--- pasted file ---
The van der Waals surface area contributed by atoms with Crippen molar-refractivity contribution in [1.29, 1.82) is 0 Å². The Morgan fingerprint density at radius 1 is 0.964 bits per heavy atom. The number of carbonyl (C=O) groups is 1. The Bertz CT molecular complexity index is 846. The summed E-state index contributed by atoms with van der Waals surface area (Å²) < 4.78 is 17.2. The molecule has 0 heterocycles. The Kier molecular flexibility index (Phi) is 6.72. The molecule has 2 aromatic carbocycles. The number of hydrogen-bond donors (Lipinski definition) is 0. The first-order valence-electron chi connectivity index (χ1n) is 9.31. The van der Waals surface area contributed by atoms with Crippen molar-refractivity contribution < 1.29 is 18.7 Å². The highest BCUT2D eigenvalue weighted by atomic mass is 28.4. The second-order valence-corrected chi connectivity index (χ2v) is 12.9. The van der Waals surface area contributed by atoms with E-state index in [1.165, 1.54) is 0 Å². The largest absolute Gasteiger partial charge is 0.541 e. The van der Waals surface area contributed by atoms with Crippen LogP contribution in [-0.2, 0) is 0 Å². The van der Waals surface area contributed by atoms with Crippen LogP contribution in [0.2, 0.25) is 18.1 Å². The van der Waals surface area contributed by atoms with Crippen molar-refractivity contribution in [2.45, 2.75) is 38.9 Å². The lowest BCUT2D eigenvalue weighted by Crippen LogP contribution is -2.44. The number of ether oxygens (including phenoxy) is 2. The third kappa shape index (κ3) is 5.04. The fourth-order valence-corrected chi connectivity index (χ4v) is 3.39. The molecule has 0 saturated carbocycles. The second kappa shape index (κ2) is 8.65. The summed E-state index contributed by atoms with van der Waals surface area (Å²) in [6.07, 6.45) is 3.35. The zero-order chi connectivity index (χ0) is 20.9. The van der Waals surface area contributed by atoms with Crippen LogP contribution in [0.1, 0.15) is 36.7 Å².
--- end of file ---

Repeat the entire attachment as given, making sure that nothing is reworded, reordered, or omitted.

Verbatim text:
The van der Waals surface area contributed by atoms with Crippen molar-refractivity contribution in [1.29, 1.82) is 0 Å². The Morgan fingerprint density at radius 1 is 0.964 bits per heavy atom. The number of carbonyl (C=O) groups is 1. The Bertz CT molecular complexity index is 846. The summed E-state index contributed by atoms with van der Waals surface area (Å²) < 4.78 is 17.2. The molecule has 0 heterocycles. The Kier molecular flexibility index (Phi) is 6.72. The molecule has 2 aromatic carbocycles. The number of hydrogen-bond donors (Lipinski definition) is 0. The first-order valence-electron chi connectivity index (χ1n) is 9.31. The van der Waals surface area contributed by atoms with Crippen molar-refractivity contribution < 1.29 is 18.7 Å². The highest BCUT2D eigenvalue weighted by atomic mass is 28.4. The second-order valence-corrected chi connectivity index (χ2v) is 12.9. The van der Waals surface area contributed by atoms with E-state index in [1.165, 1.54) is 0 Å². The largest absolute Gasteiger partial charge is 0.541 e. The van der Waals surface area contributed by atoms with Crippen LogP contribution in [-0.2, 0) is 0 Å². The van der Waals surface area contributed by atoms with Crippen LogP contribution in [0.2, 0.25) is 18.1 Å². The van der Waals surface area contributed by atoms with Crippen molar-refractivity contribution in [2.45, 2.75) is 38.9 Å². The lowest BCUT2D eigenvalue weighted by Crippen LogP contribution is -2.44. The number of ether oxygens (including phenoxy) is 2. The third kappa shape index (κ3) is 5.04. The fourth-order valence-corrected chi connectivity index (χ4v) is 3.39. The molecule has 0 saturated carbocycles. The second kappa shape index (κ2) is 8.65. The summed E-state index contributed by atoms with van der Waals surface area (Å²) in [6.07, 6.45) is 3.35. The zero-order chi connectivity index (χ0) is 20.9. The van der Waals surface area contributed by atoms with Crippen LogP contribution in [0.1, 0.15) is 36.7 Å².